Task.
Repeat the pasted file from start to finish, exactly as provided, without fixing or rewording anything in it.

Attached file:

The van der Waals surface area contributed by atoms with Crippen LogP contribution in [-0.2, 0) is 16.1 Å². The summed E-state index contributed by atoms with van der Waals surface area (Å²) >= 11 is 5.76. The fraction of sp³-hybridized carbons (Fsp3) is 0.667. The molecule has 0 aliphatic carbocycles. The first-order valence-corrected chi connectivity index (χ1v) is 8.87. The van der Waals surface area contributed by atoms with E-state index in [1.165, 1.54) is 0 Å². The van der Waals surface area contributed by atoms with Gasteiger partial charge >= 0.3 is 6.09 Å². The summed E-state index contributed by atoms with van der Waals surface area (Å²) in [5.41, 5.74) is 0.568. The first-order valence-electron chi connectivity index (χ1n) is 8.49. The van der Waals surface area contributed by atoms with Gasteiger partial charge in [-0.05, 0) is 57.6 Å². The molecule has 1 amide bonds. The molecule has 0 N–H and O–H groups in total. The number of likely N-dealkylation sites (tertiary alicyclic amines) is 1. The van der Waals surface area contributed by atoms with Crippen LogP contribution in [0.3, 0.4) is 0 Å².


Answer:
The van der Waals surface area contributed by atoms with Crippen LogP contribution in [-0.2, 0) is 16.1 Å². The summed E-state index contributed by atoms with van der Waals surface area (Å²) >= 11 is 5.76. The fraction of sp³-hybridized carbons (Fsp3) is 0.667. The molecule has 0 aliphatic carbocycles. The first-order valence-corrected chi connectivity index (χ1v) is 8.87. The van der Waals surface area contributed by atoms with E-state index in [1.165, 1.54) is 0 Å². The van der Waals surface area contributed by atoms with Gasteiger partial charge >= 0.3 is 6.09 Å². The summed E-state index contributed by atoms with van der Waals surface area (Å²) in [5.41, 5.74) is 0.568. The first-order valence-electron chi connectivity index (χ1n) is 8.49. The van der Waals surface area contributed by atoms with Gasteiger partial charge in [-0.05, 0) is 57.6 Å². The molecule has 1 amide bonds. The molecule has 0 N–H and O–H groups in total. The number of likely N-dealkylation sites (tertiary alicyclic amines) is 1. The van der Waals surface area contributed by atoms with Crippen LogP contribution in [0.3, 0.4) is 0 Å².